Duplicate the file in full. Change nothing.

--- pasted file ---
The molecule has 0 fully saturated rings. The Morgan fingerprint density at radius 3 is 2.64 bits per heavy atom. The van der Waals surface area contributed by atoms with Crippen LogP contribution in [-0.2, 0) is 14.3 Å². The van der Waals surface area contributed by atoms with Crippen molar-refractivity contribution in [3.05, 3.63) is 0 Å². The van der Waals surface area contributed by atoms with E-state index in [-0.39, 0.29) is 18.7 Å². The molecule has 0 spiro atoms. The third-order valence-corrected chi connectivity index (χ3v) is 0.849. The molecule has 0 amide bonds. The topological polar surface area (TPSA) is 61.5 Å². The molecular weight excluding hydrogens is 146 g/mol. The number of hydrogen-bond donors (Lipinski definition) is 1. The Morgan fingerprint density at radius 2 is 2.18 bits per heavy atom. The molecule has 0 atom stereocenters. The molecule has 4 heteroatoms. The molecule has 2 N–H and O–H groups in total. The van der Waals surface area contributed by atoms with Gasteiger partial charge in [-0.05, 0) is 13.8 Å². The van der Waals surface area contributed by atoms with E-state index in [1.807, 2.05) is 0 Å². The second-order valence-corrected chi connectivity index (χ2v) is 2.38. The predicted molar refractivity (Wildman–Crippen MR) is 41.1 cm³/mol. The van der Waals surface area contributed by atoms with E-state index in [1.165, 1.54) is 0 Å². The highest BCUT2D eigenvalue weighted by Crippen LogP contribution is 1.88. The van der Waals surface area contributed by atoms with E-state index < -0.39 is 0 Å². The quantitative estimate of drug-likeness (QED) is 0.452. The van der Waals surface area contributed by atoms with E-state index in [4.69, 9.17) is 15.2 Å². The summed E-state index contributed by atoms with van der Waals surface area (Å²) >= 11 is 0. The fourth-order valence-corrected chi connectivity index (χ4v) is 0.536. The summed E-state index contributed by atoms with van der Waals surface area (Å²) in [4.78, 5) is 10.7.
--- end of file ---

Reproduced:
The molecule has 0 fully saturated rings. The Morgan fingerprint density at radius 3 is 2.64 bits per heavy atom. The van der Waals surface area contributed by atoms with Crippen LogP contribution in [-0.2, 0) is 14.3 Å². The van der Waals surface area contributed by atoms with Crippen molar-refractivity contribution in [3.05, 3.63) is 0 Å². The van der Waals surface area contributed by atoms with E-state index in [-0.39, 0.29) is 18.7 Å². The molecule has 0 spiro atoms. The third-order valence-corrected chi connectivity index (χ3v) is 0.849. The molecule has 0 amide bonds. The topological polar surface area (TPSA) is 61.5 Å². The molecular weight excluding hydrogens is 146 g/mol. The number of hydrogen-bond donors (Lipinski definition) is 1. The Morgan fingerprint density at radius 2 is 2.18 bits per heavy atom. The molecule has 0 atom stereocenters. The molecule has 4 heteroatoms. The molecule has 2 N–H and O–H groups in total. The van der Waals surface area contributed by atoms with Gasteiger partial charge in [-0.05, 0) is 13.8 Å². The van der Waals surface area contributed by atoms with E-state index in [1.807, 2.05) is 0 Å². The second-order valence-corrected chi connectivity index (χ2v) is 2.38. The predicted molar refractivity (Wildman–Crippen MR) is 41.1 cm³/mol. The van der Waals surface area contributed by atoms with E-state index in [1.165, 1.54) is 0 Å². The highest BCUT2D eigenvalue weighted by Crippen LogP contribution is 1.88. The van der Waals surface area contributed by atoms with E-state index < -0.39 is 0 Å². The quantitative estimate of drug-likeness (QED) is 0.452. The van der Waals surface area contributed by atoms with E-state index in [4.69, 9.17) is 15.2 Å². The summed E-state index contributed by atoms with van der Waals surface area (Å²) >= 11 is 0. The fourth-order valence-corrected chi connectivity index (χ4v) is 0.536. The summed E-state index contributed by atoms with van der Waals surface area (Å²) in [4.78, 5) is 10.7.